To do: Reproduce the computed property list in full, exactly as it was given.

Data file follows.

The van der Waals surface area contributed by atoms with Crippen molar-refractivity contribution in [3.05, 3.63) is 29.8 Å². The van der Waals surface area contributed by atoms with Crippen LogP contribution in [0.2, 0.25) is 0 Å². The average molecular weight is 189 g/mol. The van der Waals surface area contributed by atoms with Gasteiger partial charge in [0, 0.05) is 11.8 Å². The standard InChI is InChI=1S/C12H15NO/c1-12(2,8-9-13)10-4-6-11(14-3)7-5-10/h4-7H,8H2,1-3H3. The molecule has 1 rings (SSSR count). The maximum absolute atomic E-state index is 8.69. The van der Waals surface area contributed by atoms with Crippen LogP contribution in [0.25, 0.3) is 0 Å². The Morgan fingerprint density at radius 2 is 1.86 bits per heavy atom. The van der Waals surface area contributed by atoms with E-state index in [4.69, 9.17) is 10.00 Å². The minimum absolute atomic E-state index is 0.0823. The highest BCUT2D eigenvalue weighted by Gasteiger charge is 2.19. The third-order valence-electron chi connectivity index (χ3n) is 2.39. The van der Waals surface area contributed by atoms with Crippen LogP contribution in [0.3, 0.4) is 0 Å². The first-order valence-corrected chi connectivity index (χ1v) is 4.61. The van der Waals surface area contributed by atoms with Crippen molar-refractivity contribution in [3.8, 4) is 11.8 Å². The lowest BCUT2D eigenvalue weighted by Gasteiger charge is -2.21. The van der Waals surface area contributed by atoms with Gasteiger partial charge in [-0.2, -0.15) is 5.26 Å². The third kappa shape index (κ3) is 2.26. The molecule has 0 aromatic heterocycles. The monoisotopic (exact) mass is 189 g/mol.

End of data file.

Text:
The van der Waals surface area contributed by atoms with Crippen molar-refractivity contribution in [3.05, 3.63) is 29.8 Å². The van der Waals surface area contributed by atoms with Crippen LogP contribution in [0.2, 0.25) is 0 Å². The average molecular weight is 189 g/mol. The van der Waals surface area contributed by atoms with Gasteiger partial charge in [0, 0.05) is 11.8 Å². The standard InChI is InChI=1S/C12H15NO/c1-12(2,8-9-13)10-4-6-11(14-3)7-5-10/h4-7H,8H2,1-3H3. The molecule has 1 rings (SSSR count). The maximum absolute atomic E-state index is 8.69. The van der Waals surface area contributed by atoms with Crippen LogP contribution in [0.25, 0.3) is 0 Å². The Morgan fingerprint density at radius 2 is 1.86 bits per heavy atom. The van der Waals surface area contributed by atoms with E-state index in [4.69, 9.17) is 10.00 Å². The minimum absolute atomic E-state index is 0.0823. The highest BCUT2D eigenvalue weighted by Gasteiger charge is 2.19. The third-order valence-electron chi connectivity index (χ3n) is 2.39. The van der Waals surface area contributed by atoms with Crippen LogP contribution in [0.3, 0.4) is 0 Å². The first-order valence-corrected chi connectivity index (χ1v) is 4.61. The van der Waals surface area contributed by atoms with Crippen molar-refractivity contribution in [3.8, 4) is 11.8 Å². The lowest BCUT2D eigenvalue weighted by Gasteiger charge is -2.21. The van der Waals surface area contributed by atoms with Gasteiger partial charge in [-0.2, -0.15) is 5.26 Å². The third kappa shape index (κ3) is 2.26. The molecule has 0 aromatic heterocycles. The monoisotopic (exact) mass is 189 g/mol.